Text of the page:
Before long it’s time for the return bus to Athens – being two hours apart you need to time it well so you are aren’t stuck for too long. Back at the Acropolis we take a slow stroll back down to Monastiraki. Passing the Tower of the Winds and down to Tzisdarakis Mosque.
Once in Monastiraki we go in search of the second recommendation from the Travel Man – loukoumades from Lukumades in Monastiraki – and this definitely doesn’t disappoint.
It’s obviously a very popular place to go but we do manage to get seats inside next to the counter. From here we can see the loukoumades being fried, stuffed (yes you can get them filled with whatever flavourings you like) and drizzled with an array of naughtiness! We opt for white chocolate and praline. Now Richard couldn’t manage the whole 9 and my husband can’t manage the whole 9. What a couple of lightweights. 9 is definitely the right amount! However, that polished us off for the rest of the day!
The following morning we go straight to the Museum of Cycladic Art, somewhere that I haven’t managed to make on previous trips to Athens. It’s a very well laid out museum and definitely worth the visit.
We end up near Syntagma Square and decide to check out the Evzones. It’s been a while but as it’s nearly on the hour we know we will catch the changing of the guards. Always an interesting visit!
After a short stroll through the National Gardens we decide to catch the HOHO bus to Piraeus.
I’m not sure why, but sometimes when you have so much to see and do on your door step it is easy to become overwhelmed and unclear of what to do next. The idea is that we’d take the ride to the old port and then return on the next bus which runs every 30 minutes.
En route we sailed by the Stadium of Peace and Friendship. Shortly after we passed three huge cruise liners that were docked in the port. Apparently yesterday the newest and largest cruise liner in the world had docked in Piraeus – no wonder everywhere was heaving!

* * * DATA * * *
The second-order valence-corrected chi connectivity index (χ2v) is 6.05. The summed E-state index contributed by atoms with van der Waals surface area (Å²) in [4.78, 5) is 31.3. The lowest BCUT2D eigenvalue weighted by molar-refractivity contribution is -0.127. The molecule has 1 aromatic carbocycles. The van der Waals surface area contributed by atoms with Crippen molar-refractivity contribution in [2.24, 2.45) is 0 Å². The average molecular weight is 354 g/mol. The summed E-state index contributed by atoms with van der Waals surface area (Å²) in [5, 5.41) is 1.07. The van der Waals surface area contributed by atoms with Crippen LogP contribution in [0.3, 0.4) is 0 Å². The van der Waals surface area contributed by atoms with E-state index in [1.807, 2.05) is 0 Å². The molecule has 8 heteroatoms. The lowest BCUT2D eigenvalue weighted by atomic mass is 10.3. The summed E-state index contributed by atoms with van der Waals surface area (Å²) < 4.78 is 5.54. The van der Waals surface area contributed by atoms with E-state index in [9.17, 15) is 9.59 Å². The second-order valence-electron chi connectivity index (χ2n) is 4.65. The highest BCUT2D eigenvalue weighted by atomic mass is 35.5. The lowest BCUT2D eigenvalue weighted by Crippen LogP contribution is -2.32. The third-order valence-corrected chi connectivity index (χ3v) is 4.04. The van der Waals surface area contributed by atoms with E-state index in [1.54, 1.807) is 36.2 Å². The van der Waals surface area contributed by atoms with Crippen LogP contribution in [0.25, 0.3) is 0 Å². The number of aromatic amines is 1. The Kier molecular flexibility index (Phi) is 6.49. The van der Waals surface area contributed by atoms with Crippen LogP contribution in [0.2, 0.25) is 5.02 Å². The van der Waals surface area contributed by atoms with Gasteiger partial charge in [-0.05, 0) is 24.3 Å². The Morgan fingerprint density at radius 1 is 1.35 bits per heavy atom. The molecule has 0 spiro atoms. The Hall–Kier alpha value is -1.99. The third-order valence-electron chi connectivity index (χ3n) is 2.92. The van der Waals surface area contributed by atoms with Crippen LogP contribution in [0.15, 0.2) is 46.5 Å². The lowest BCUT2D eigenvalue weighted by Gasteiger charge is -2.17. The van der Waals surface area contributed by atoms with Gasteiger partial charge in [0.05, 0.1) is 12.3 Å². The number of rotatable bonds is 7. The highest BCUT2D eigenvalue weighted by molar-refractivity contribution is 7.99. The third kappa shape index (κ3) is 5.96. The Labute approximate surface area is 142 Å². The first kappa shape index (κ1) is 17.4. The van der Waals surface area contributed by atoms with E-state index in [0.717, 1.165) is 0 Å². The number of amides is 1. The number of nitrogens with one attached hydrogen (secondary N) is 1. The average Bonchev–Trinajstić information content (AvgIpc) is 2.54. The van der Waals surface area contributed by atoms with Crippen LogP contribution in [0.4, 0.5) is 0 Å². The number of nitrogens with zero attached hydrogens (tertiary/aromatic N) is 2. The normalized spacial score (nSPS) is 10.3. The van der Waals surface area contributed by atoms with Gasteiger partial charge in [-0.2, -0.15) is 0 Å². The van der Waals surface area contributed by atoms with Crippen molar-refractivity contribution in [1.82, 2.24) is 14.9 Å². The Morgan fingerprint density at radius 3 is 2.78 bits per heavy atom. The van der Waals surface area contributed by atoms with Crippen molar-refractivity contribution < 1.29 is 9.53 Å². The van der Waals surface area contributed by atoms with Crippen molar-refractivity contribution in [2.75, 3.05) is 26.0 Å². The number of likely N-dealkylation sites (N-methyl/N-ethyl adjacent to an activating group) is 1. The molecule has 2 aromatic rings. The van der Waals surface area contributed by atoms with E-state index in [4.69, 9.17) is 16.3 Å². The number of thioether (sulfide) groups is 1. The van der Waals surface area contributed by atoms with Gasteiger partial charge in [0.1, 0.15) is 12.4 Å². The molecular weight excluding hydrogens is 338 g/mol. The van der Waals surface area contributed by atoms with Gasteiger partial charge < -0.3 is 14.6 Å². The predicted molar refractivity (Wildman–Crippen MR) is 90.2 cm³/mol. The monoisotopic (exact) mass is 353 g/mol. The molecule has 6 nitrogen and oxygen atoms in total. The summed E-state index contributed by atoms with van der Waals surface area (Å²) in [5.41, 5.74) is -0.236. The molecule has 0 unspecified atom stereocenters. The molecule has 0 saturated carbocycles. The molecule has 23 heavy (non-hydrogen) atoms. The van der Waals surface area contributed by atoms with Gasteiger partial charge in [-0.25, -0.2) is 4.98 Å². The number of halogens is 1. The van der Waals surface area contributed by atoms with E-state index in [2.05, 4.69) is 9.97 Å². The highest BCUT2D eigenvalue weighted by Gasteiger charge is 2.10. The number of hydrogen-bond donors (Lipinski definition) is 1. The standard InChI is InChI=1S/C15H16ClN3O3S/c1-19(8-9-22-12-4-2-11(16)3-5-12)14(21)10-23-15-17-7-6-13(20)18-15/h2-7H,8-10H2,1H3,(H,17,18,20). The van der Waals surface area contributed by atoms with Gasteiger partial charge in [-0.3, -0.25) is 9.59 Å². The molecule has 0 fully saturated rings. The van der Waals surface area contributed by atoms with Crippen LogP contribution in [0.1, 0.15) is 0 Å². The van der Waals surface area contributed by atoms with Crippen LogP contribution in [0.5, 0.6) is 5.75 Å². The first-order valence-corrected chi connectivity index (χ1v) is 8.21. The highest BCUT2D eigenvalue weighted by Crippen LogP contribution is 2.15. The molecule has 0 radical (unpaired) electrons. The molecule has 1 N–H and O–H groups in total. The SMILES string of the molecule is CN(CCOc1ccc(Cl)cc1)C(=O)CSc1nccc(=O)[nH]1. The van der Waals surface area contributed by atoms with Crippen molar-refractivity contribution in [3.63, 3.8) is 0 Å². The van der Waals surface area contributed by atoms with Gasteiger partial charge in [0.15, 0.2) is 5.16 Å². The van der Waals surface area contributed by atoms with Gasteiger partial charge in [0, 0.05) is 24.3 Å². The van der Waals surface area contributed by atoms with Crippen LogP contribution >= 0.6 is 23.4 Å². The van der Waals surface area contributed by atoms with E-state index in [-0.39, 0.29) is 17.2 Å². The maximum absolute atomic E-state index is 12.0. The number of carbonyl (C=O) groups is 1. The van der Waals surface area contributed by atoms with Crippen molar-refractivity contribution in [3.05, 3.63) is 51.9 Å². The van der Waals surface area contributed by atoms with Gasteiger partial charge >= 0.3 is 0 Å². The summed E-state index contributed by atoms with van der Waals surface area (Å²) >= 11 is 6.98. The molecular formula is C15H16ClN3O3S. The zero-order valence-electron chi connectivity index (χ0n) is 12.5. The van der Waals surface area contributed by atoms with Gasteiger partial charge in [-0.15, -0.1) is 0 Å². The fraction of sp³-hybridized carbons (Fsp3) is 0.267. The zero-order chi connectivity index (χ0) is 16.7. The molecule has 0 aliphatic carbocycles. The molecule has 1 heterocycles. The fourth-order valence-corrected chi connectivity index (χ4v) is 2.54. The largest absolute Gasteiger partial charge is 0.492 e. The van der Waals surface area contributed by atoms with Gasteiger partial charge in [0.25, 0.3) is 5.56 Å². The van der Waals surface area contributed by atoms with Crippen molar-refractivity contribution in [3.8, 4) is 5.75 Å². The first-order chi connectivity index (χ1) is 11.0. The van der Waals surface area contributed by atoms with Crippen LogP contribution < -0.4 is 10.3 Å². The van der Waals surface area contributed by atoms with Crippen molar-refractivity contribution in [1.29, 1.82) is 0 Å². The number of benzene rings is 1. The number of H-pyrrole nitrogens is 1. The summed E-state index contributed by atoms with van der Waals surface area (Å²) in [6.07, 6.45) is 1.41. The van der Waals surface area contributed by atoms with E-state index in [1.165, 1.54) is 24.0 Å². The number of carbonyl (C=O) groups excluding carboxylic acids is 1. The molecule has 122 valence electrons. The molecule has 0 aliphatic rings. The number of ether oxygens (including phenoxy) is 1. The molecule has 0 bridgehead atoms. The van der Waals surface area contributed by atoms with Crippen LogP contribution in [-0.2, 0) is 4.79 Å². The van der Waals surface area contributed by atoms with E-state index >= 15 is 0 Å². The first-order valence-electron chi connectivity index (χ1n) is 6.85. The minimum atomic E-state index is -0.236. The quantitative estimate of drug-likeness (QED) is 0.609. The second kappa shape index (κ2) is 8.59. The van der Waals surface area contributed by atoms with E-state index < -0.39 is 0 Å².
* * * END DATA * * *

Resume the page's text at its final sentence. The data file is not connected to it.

By the time we get back to the Acropolis and stroll down to Plaka it begins to shower so we take refuge in one of the taverna’s that I’ve always seen as the heart off the tourist trap. However, touristy it is here, the meal at Anafiotika is very enjoyable. We opt for a mixed grill for two with a small bottle of ouzo. I for one think ouzo should only be drunk in Greece – it never is the same when you drink it back home! At the end of our meal we are brought complimentary dessert and masticha which serves as an excellent digestive.
The shower is light and brief and whilst in Plaka, we take time to explore the charming streets and alleyways and add a few more door knocker photographs to my collection!
Finally, a little bit about the Epidavros Hotel. This was my second stay here and I would class it as a good budget option. When we arrived we were given a double room on the 7th floor. The mattress on the bed was a spring mattress and did not aid a good nights sleep. The following morning we asked at reception if they had a better mattress for us. The manager came and offered us another room on the first floor with memory foam mattresses which was perfect. Some people believe that Omonia Square ans Psirri areas of Athens are dangerous. We have never found this to be so. We like the location and the eclectic mix of shops and also the choice of good budget hotels such as the Arion, Euripides and Attalos Hotels. The downside to our stay at the Epidavros is that it was rather noisy – mainly due to the fact that there were lots of Greek families staying in the hotel who didn’t think twice about holding loud conversations in the corridor at all hours of night – being the sociable people that they are. Would I stay here again? It isn’t my first choice of budget hotel but if I can’t get into the others – we’ll see.
This brings our whistle stop tour in Athens to an end. Tomorrow we travel to Monemvasia by bus – five and a half hours straight through with one rest break. Thank heavens the Peloponnese landscape is stunningly beautiful!